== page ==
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10

You can use groups, e.g.: $ sed -i 's/<\(.*\)>\(.*\)<.*>/<column name="\1">\2<\/column>/g' filename.xml Probably the most confusing part about REs is that there are various syntactic flavors. For example sed and vim use basic regular expressions where you have to quote () to get their meta-meaning. With extended regular ...


9

I've had the most luck with this: :%!xmllint --format % It's strict about your tags, though, so it will error out if your opening and closing tags don't match. It also adds an XML declaration at the top of your file, if you don't have one as well. This page recommends the following, although I can't get it to work: :set filetype=xml :filetype indent on ...


7

This can be done from find directly using -exec: find . -name "*.xml" -type f -exec xmllint --output '{}' --format '{}' \; Whats passed to -exec will be invoked once per file found with the template parameters {} being replaced with the current file name. The \; on the end of the find command just terminates the line. The use of xargs isn't really ...


6

Install the matchit plugin (see :help matchit-install for instructions). Make sure automatic file-type detection and plugin-loading is enabled (:filetype plugin on). Henceforth, whenever you edit a file detected as xml or html or some other tag-based markup language, the combination of the matchit plugin and the filetype plugin files will allow the % ...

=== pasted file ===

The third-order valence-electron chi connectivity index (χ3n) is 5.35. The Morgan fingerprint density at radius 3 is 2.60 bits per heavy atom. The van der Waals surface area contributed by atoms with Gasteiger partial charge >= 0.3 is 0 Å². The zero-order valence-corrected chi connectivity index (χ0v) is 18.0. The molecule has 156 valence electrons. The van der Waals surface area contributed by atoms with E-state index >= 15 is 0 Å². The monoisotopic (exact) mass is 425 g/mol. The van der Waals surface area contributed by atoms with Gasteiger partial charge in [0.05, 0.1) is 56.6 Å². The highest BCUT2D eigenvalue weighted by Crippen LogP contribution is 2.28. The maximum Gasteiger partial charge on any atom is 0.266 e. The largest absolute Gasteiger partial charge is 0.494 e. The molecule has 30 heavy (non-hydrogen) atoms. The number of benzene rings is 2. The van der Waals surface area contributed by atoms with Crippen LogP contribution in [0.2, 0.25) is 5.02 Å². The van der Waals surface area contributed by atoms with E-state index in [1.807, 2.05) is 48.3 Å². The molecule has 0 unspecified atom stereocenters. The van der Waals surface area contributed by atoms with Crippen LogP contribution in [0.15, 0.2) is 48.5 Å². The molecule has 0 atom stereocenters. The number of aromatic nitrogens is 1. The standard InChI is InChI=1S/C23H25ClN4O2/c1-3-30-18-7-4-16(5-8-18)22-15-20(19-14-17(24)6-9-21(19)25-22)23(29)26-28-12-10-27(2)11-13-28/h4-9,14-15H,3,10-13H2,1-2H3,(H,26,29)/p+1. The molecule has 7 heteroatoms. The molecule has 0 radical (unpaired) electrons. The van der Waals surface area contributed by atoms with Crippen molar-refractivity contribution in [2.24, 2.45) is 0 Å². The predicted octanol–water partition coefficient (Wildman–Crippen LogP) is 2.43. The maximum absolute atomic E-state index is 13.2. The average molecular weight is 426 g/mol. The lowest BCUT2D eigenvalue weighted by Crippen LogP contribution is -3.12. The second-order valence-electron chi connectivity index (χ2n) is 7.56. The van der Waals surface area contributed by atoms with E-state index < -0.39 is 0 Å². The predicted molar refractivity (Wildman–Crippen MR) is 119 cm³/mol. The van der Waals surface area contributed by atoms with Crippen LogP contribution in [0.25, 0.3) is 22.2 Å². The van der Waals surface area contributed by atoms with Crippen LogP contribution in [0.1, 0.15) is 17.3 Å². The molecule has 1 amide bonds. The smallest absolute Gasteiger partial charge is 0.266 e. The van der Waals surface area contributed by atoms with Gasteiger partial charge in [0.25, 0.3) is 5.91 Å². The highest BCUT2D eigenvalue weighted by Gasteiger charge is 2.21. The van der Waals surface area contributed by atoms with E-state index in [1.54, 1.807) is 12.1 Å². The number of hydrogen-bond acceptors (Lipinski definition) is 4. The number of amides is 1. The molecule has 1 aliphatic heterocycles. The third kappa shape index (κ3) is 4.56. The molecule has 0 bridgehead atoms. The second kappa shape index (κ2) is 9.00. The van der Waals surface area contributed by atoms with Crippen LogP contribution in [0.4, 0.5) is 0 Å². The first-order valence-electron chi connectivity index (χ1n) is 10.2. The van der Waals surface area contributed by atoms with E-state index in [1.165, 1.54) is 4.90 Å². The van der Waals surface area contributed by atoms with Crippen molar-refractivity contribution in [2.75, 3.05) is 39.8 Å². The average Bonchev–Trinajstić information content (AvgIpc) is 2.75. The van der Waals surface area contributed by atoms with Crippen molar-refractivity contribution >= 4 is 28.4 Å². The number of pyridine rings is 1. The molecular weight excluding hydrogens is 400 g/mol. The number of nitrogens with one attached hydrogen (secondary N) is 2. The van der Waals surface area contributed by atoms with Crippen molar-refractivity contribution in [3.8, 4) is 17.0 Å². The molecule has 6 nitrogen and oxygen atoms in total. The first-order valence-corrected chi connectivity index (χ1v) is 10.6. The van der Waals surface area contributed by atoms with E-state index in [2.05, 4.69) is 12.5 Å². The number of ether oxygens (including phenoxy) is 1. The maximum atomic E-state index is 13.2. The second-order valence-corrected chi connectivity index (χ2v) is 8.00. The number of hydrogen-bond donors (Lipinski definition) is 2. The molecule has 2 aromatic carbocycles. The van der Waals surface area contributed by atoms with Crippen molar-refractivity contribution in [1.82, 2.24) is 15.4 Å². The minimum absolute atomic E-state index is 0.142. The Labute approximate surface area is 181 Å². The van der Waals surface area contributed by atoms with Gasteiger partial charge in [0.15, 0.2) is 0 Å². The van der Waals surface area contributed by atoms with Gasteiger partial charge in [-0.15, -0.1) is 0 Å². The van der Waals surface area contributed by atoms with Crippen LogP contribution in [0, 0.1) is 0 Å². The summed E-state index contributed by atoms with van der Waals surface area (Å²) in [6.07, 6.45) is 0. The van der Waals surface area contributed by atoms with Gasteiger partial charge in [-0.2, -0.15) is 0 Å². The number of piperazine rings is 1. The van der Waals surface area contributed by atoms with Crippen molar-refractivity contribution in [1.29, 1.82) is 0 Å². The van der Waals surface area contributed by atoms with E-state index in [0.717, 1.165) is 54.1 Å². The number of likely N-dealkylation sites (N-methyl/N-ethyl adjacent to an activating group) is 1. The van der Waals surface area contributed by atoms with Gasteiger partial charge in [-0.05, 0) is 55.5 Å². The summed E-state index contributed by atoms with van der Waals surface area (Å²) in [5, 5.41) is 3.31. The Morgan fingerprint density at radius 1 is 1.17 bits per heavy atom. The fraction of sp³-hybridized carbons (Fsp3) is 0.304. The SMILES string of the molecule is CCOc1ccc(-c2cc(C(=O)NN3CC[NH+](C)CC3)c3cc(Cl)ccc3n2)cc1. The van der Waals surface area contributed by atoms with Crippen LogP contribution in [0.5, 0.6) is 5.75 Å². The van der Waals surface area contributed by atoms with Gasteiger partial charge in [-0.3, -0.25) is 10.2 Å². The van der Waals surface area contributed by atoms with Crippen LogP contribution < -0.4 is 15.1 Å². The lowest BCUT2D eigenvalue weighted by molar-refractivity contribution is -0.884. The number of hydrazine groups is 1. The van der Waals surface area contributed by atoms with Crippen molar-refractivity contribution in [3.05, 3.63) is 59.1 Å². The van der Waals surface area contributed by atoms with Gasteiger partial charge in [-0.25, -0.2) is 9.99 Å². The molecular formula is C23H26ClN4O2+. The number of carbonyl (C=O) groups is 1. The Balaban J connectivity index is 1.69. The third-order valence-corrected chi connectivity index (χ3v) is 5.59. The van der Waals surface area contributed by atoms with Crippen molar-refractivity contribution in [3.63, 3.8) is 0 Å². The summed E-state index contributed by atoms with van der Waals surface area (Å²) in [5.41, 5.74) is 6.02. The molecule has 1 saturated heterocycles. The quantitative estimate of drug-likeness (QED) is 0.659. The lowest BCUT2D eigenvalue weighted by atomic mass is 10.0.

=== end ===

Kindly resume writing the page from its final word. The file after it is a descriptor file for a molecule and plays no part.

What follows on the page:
5

sed/awk are really about regular expressions. check this answer on stackoverflow why parsing HTML/XML with regular expressions is a bad idea. for XML you really need to build a DOM of the document and then find your information. there are cmdline tools like xmlstar that allow you to get information out of XML-documents. but do not try using sed/awk to ...


4

This discussion is enlightening. At the very least, even if not ideal, you should be able to do: xmllint --xpath "//*[local-name()='product_version']/*[local-name()='name']/text()" file.xml Or use xmlstarlet instead: xmlstarlet sel -t -v //swid:product_version/swid:name file.xml


4

Using Python (2.7) with standard modules: file test.xml: <Container> <Placemark> <KeepMe/> </Placemark> <Placemark> <styleUrl>#m_ylw-pushpin330</styleUrl> <LineString> <tessellate>1</tessellate> <coordinates> 0.0000000000000,0.0000000000000,0 ...


4